The high art of political putdowns
Chris Lamb Special to the Sentinel
October 21, 2007
John Wilkes, the 18th-century British political reformer, was debating John Montagu, the Fourth Earl of Sandwich, in the House of Parliament. The exchange kept increasing in bile until Montagu shouted at Wilkes that he would either die on the gallows or of venereal disease.
To which Wilkes responded, "That, sir, depends on whether I first embrace your Lordship's principles or your Lordship's mistresses."
There's no record of Montagu's response, or if he even had one. He probably put what was left of his manhood in a thimble and skulked away in silence.
To this day, no one has delivered a comeback so devastating and so spontaneous. In the rough-andtumble world of political debates, one hopes to have the last word. Republican presidential hopefuls will look for their opportunities tonight in Orlando.
In the last Republican debate two weeks ago, former Massachusetts Gov. Mitt Romney addressed the long presidential campaign and took a swipe at former U.S. Sen. Fred Thompson, the former Law and Order actor who had finally entered the race after much speculation."This is a lot like Law and Order, senator," Romney said. "It has a huge cast, the series seems to be on forever, and Fred Thompson shows up at the end."
Thompson then replied: "And to think, I thought I was going to be the best actor on stage."
Thompson's line received a few chuckles.
In a battle of wits, few were the equal of British Prime Minister Winston Churchill. During a debate with Nancy Astor, a bitter rival, Astor snapped: "Winston, if you were my husband, I'd put poison in your coffee." Churchill calmly replied: "If you were my wife, Nancy, I'd drink it."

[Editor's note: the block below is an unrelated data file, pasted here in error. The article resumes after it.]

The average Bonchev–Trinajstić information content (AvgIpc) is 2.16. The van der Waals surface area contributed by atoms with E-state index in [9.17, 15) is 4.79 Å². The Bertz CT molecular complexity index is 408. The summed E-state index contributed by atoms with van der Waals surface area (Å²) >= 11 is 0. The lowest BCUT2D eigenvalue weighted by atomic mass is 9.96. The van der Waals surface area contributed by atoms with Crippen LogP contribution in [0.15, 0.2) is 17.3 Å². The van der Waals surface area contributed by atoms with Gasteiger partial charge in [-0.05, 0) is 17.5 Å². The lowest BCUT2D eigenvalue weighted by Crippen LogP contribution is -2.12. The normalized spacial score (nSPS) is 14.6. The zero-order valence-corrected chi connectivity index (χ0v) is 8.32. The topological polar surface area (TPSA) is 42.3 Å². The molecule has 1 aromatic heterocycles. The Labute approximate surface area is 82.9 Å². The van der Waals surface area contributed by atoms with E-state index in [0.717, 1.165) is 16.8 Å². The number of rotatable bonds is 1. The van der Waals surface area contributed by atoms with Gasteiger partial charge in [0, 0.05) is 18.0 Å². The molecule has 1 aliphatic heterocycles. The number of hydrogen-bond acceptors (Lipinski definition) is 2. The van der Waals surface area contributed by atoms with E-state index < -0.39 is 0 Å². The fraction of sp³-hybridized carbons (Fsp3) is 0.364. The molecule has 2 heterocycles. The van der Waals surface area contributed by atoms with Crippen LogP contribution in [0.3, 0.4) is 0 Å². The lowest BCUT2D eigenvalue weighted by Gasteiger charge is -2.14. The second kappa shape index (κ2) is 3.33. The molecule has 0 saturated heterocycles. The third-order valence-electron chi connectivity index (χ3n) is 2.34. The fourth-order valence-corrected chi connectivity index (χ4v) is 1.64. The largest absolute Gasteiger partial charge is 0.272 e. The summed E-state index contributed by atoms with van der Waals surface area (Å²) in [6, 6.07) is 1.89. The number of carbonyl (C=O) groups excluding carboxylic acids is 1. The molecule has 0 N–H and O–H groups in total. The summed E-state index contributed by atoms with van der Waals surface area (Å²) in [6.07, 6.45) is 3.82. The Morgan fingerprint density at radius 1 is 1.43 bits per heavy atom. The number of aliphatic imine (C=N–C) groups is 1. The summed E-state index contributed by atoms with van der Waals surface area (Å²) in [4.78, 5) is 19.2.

Churchill once revealed the secret behind the spontaneous putdown when he said, "All the best off-the-cuff remarks are prepared days beforehand."
In modern American politics, the most famous comeback belongs to Lloyd Bentsen, Michael Dukakis' running mate in the 1988 presidential election. Dukakis' opponent, George Herbert Walker Bush, had selected Dan Quayle as his running mate. The youthful Quayle tried to dismiss concerns about his inexperience by comparing himself to John F. Kennedy when JFK ran for president in 1960.
Quayle's advisers cautioned him against bringing up the JFK comparison during his nationally televised debate with Bentsen.Quayle ignored the advice, saying, "I have as much experience as Jack Kennedy did when he sought the presidency."
Bentsen was waiting: "Senator, I served with Jack Kennedy. I knew Jack Kennedy. Jack Kennedy was a friend of mine," Bentsen said calmly before landing the knockout punch. "Senator, you're no Jack Kennedy."Bush-Quayle won the election.
But Bentsen's putdown left Quayle forever tainted as a punchline in American politics.
Churchill, Bentsen and others have used the riposte as a potent political weapon.Others have used it to swat away an opponent's unwanted advances. During a television debate, Henry McMaster, the Republican candidate for U.S. Senate in South Carolina, challenged the incumbent, Fritz Hollings, then in his 70s, to take a drug test.
"I'll take a drug test," Hollings snapped, "if you'll take an IQ test."
Politics isn't just a blood sport; it's a spectator sport. New York Gov. Al Smith was delivering a campaign speech when someone in the audience yelled, "Tell us all you know, Al, it won't take long!"
To which Smith replied, "Better yet, I'll tell them all we both know, and it won't take any longer!"What the 2008 presidential campaign has thus lacked in clever repartee, it's more than made up for in smug sanctimony.
At the risk of overstating the obvious, we could really use someone like Abraham Lincoln.During one of the Lincoln- Douglas debates, the incumbent U.S. Sen. Stephen Douglas told a conservative audience that he had once seen Lincoln selling whiskey. When it was his turn to speak, Lincoln made no attempt to dispute the charge. He agreed that he had once worked as a bartender.
"I was on one side of the bar serving drinks," Lincoln said, "and Douglas was on the other side drinking them."
Chris Lamb is a professor of Communication at the College of Charleston. His most recent book is "I'll Be Sober in the Morning: Great Political Comebacks, Putdowns and Ripostes," which will be published in November by Frontline Press. He can be reached at firstname.lastname@example.org.